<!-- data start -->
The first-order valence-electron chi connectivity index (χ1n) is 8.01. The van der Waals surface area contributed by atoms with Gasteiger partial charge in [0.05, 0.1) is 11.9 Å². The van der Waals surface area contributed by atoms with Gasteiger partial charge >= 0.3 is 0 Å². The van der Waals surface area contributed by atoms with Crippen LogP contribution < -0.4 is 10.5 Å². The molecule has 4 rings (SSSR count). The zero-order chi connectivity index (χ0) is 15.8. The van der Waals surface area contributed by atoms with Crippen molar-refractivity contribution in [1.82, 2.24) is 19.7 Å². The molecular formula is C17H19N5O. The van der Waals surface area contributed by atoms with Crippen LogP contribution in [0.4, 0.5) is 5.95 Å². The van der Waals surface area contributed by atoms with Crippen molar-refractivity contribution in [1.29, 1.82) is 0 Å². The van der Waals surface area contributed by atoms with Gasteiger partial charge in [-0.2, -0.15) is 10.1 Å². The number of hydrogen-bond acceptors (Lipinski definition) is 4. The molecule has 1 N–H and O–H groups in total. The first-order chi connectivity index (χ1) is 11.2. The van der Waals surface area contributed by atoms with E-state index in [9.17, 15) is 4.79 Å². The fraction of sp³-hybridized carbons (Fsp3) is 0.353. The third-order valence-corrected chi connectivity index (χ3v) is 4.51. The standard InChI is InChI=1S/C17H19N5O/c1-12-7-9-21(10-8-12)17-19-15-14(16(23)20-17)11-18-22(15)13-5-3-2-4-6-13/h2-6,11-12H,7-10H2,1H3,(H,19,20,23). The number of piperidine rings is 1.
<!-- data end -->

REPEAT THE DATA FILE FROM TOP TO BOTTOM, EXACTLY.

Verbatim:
The first-order valence-electron chi connectivity index (χ1n) is 8.01. The van der Waals surface area contributed by atoms with Gasteiger partial charge in [0.05, 0.1) is 11.9 Å². The van der Waals surface area contributed by atoms with Gasteiger partial charge >= 0.3 is 0 Å². The van der Waals surface area contributed by atoms with Crippen LogP contribution < -0.4 is 10.5 Å². The molecule has 4 rings (SSSR count). The zero-order chi connectivity index (χ0) is 15.8. The van der Waals surface area contributed by atoms with Crippen molar-refractivity contribution in [1.82, 2.24) is 19.7 Å². The molecular formula is C17H19N5O. The van der Waals surface area contributed by atoms with Crippen LogP contribution in [0.4, 0.5) is 5.95 Å². The van der Waals surface area contributed by atoms with Crippen molar-refractivity contribution in [1.29, 1.82) is 0 Å². The van der Waals surface area contributed by atoms with Gasteiger partial charge in [-0.2, -0.15) is 10.1 Å². The number of hydrogen-bond acceptors (Lipinski definition) is 4. The molecule has 1 N–H and O–H groups in total. The first-order chi connectivity index (χ1) is 11.2. The van der Waals surface area contributed by atoms with E-state index in [9.17, 15) is 4.79 Å². The fraction of sp³-hybridized carbons (Fsp3) is 0.353. The third-order valence-corrected chi connectivity index (χ3v) is 4.51. The standard InChI is InChI=1S/C17H19N5O/c1-12-7-9-21(10-8-12)17-19-15-14(16(23)20-17)11-18-22(15)13-5-3-2-4-6-13/h2-6,11-12H,7-10H2,1H3,(H,19,20,23). The number of piperidine rings is 1.